The challenge this week on sugarfrostedgoodness.com is “fire“.
Edward Slovik was arrested and served jail time for several incidents of petty theft, breaking and entering and disturbing the peace, between 1937 and 1939. Slovik was classified as unfit for duty in the U.S. military because of his criminal record.
He met Antoinette Wisniewski while working at a plumbing company in Dearborn, Michigan, and the two were married in 1942. The intensity of World War II forced the military to lower their standards in order to meet demands for replacement troops. As a result, Slovik’s draft classification was changed and he was drafted into the infantry in January 1944.
During training, Slovik earned the reputation of being a good-natured buddy and learned to fire a rifle (which he hated) and other weapons. He was assigned to the 28th Infantry Division, stationed in France.
En route to the front, when his group of replacements was fired on, they stopped and dug in. Slovik and a friend became separated from the others. The two men soon came upon a camp of Canadian infantry and “joined” it, remaining with them for six weeks. Slovik finally rejoined his division, but he deserted almost immediately upon returning, ignoring the pleas of a friend not to leave. Slovik informed his company commander that he was “too scared” to serve in a rifle company and asked to be reassigned to a rear area unit. Slovik told the commander that he would run away if he were assigned to a rifle unit and asked him if that would constitute desertion. The commander confirmed that it would and refused his request for reassignment, assigning him to a rifle platoon.
A day later, Slovik voluntarily surrendered to an officer of the 28th Infantry Division, handing him a signed confession of desertion. However, he firmly stated he would run away again if forced to go into combat. The officer warned Slovik that his written confession was damaging evidence and advised him to destroy it. Slovik refused and he was confined in the division stockade.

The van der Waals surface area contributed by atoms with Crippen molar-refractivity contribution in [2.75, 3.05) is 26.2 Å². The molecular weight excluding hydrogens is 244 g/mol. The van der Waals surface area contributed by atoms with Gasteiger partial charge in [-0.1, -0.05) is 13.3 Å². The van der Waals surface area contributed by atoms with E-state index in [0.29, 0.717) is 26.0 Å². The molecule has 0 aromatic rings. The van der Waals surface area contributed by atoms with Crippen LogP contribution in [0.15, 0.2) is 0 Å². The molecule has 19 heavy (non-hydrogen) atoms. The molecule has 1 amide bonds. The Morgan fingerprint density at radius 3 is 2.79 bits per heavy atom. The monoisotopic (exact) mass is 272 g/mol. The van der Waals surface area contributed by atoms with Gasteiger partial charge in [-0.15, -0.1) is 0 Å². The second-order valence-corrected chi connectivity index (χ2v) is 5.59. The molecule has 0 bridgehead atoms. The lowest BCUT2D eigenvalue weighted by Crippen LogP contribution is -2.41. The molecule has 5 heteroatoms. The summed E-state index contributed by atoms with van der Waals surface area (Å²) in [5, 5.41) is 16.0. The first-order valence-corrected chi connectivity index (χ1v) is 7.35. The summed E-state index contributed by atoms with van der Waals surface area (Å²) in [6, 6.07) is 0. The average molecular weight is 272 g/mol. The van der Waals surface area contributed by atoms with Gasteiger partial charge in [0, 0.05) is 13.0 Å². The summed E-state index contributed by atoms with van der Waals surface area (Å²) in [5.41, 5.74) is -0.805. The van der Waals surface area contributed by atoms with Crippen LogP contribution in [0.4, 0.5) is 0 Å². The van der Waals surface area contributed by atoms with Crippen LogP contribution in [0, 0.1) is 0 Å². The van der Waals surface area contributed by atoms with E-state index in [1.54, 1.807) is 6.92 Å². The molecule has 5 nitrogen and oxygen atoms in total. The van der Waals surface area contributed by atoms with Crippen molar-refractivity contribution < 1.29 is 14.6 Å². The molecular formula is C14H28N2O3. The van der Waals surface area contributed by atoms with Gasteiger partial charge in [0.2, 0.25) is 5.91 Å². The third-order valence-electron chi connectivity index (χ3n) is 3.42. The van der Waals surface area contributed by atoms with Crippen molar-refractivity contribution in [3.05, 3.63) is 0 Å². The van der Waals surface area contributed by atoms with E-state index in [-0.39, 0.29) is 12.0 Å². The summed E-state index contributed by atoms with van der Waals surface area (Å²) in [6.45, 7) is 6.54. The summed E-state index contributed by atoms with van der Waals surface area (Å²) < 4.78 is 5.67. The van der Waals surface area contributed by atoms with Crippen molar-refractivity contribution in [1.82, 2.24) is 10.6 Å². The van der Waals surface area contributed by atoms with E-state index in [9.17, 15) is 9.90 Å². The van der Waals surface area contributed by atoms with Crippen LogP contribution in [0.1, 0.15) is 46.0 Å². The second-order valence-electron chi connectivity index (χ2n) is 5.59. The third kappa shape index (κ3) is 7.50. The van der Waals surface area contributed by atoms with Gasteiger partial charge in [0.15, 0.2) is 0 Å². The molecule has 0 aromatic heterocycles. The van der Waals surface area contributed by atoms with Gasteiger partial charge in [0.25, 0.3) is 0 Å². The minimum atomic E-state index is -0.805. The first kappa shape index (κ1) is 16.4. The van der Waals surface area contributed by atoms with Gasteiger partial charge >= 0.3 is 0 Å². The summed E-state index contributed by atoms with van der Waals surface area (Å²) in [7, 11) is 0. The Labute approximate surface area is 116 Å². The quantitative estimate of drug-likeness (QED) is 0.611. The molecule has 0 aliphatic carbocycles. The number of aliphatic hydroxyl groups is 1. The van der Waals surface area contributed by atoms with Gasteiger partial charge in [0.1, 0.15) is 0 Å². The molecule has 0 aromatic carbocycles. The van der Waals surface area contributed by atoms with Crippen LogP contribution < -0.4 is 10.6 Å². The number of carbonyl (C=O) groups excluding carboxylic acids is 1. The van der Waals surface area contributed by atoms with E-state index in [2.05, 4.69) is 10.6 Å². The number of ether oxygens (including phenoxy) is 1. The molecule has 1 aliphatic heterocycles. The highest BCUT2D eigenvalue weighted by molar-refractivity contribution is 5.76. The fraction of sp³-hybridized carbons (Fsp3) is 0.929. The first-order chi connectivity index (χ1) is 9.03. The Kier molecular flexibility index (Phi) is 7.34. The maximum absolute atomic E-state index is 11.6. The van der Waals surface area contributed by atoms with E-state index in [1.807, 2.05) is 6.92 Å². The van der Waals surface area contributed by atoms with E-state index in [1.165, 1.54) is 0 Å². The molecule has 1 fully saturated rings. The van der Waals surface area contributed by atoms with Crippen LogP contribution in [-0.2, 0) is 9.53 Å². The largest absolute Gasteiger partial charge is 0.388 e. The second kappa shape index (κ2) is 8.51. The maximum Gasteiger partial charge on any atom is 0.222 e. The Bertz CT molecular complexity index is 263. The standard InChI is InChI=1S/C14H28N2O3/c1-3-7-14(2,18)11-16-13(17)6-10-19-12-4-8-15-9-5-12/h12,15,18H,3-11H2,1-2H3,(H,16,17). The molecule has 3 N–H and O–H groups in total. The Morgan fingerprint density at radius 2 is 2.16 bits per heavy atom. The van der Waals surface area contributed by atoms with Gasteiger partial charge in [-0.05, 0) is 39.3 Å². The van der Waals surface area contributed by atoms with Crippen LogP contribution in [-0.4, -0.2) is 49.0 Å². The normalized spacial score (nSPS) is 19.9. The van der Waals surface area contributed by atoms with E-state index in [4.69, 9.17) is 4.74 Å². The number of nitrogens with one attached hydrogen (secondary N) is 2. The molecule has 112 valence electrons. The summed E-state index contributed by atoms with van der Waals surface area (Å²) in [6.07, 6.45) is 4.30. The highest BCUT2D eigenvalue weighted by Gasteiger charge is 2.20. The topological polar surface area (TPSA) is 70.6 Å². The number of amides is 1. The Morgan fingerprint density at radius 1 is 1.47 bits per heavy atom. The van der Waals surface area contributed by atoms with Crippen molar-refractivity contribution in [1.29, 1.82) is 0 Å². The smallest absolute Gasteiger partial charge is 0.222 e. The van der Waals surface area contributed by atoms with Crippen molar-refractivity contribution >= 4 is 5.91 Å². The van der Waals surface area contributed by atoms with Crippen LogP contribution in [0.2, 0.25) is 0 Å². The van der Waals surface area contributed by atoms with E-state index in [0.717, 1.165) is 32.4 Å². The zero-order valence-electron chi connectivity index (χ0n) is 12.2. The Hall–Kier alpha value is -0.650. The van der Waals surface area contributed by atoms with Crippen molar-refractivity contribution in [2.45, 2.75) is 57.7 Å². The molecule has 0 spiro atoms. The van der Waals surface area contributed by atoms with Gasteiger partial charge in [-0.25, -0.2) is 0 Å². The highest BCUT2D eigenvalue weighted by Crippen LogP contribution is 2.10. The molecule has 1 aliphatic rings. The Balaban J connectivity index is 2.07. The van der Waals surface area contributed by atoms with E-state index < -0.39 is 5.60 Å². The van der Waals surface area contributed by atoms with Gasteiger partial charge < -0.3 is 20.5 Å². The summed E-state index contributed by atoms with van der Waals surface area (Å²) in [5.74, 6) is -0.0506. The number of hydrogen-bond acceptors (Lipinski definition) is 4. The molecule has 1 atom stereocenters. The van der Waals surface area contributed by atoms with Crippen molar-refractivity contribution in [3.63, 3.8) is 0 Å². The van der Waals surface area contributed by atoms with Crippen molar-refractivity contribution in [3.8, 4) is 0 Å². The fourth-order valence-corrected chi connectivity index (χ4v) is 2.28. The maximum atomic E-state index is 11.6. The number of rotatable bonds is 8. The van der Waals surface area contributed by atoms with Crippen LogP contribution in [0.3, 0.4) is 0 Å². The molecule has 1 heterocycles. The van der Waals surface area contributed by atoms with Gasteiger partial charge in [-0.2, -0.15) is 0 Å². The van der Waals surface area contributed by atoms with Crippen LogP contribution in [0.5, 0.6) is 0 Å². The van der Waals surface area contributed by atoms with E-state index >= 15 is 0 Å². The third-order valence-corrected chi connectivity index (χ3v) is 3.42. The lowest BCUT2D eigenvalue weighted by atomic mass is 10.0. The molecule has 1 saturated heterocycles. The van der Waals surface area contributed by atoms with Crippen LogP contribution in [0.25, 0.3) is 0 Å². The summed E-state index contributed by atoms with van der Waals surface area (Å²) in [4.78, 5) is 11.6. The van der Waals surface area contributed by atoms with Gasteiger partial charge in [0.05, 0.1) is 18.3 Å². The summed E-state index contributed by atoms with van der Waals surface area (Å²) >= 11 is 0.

Just prior to trial, the division judge offered Slovik a deal under which the court-martial action would be dropped if he would go back to his unit. Slovik refused. As a result, Slovik was tried and convicted of desertion, although he pleaded not guilty at the trial. The sentence of death was voted unanimously.
Slovik wrote a letter to General Dwight D. Eisenhower pleading for clemency, but no basis for clemency was found. On December 23, in the midst of the Battle of the Bulge, Eisenhower confirmed the death sentence. It was held that he “directly challenged the authority” of the United States and that “future discipline depends upon a resolute reply to this challenge.” Slovik was to pay for his defiant attitude and he was to be made an example.
Slovik was executed by firing squad in January 1945. None of the riflemen so much as flinched, believing Slovik had gotten what he deserved. Slovik’s last words were “They’re not shooting me for deserting the United Stated Army – thousands of guys have done that. They’re shooting me for bread I stole when I was 12 years old.”
Although over twenty-one thousand soldiers were given varying sentences for desertion during World War IIincluding forty-nine death sentencesonly Slovik’s death sentence was carried out. He remains the only American soldier to be executed for desertion since the Civil War.
The man didnt refuse to serve, he just refused to kill.